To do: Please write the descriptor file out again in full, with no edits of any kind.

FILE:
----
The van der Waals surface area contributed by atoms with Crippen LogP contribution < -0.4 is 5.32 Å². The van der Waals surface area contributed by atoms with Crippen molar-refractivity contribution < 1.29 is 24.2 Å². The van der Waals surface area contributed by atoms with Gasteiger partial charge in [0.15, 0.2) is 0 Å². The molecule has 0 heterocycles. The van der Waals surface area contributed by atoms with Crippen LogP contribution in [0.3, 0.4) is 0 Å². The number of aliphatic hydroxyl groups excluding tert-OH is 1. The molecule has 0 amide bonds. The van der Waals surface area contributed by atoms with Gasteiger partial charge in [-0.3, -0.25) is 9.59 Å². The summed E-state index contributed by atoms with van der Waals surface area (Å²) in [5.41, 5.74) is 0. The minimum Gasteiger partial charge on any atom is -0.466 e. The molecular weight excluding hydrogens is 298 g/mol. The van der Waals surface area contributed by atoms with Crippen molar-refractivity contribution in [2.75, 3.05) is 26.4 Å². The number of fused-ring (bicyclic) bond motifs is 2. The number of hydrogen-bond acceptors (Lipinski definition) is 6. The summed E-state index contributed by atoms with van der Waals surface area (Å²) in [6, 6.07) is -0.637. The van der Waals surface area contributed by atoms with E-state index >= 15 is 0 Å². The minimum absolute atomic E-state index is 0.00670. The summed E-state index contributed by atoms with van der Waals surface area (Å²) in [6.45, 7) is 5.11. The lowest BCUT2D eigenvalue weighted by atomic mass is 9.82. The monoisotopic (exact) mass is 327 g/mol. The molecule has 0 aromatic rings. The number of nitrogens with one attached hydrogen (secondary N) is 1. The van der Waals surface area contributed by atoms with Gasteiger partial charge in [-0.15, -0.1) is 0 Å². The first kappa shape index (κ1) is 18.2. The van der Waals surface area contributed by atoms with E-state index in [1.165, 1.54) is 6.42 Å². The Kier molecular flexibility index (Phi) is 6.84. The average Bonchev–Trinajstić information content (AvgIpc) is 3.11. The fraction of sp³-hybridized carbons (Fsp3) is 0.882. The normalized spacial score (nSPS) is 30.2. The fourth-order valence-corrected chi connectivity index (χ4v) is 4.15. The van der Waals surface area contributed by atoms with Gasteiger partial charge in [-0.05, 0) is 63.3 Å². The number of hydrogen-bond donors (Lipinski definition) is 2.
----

The van der Waals surface area contributed by atoms with Crippen LogP contribution < -0.4 is 5.32 Å². The van der Waals surface area contributed by atoms with Crippen molar-refractivity contribution < 1.29 is 24.2 Å². The van der Waals surface area contributed by atoms with Gasteiger partial charge in [0.15, 0.2) is 0 Å². The molecule has 0 heterocycles. The van der Waals surface area contributed by atoms with Crippen LogP contribution in [0.3, 0.4) is 0 Å². The number of aliphatic hydroxyl groups excluding tert-OH is 1. The molecule has 0 amide bonds. The van der Waals surface area contributed by atoms with Gasteiger partial charge in [-0.3, -0.25) is 9.59 Å². The summed E-state index contributed by atoms with van der Waals surface area (Å²) in [5.41, 5.74) is 0. The minimum Gasteiger partial charge on any atom is -0.466 e. The molecular weight excluding hydrogens is 298 g/mol. The van der Waals surface area contributed by atoms with Crippen molar-refractivity contribution in [2.75, 3.05) is 26.4 Å². The number of fused-ring (bicyclic) bond motifs is 2. The number of hydrogen-bond acceptors (Lipinski definition) is 6. The summed E-state index contributed by atoms with van der Waals surface area (Å²) in [6, 6.07) is -0.637. The van der Waals surface area contributed by atoms with E-state index >= 15 is 0 Å². The minimum absolute atomic E-state index is 0.00670. The summed E-state index contributed by atoms with van der Waals surface area (Å²) in [6.45, 7) is 5.11. The lowest BCUT2D eigenvalue weighted by atomic mass is 9.82. The monoisotopic (exact) mass is 327 g/mol. The molecule has 0 aromatic rings. The number of nitrogens with one attached hydrogen (secondary N) is 1. The van der Waals surface area contributed by atoms with Gasteiger partial charge in [-0.15, -0.1) is 0 Å². The first kappa shape index (κ1) is 18.2. The van der Waals surface area contributed by atoms with E-state index in [1.165, 1.54) is 6.42 Å². The Kier molecular flexibility index (Phi) is 6.84. The average Bonchev–Trinajstić information content (AvgIpc) is 3.11. The fraction of sp³-hybridized carbons (Fsp3) is 0.882. The normalized spacial score (nSPS) is 30.2. The fourth-order valence-corrected chi connectivity index (χ4v) is 4.15. The van der Waals surface area contributed by atoms with Gasteiger partial charge in [-0.05, 0) is 63.3 Å². The number of hydrogen-bond donors (Lipinski definition) is 2.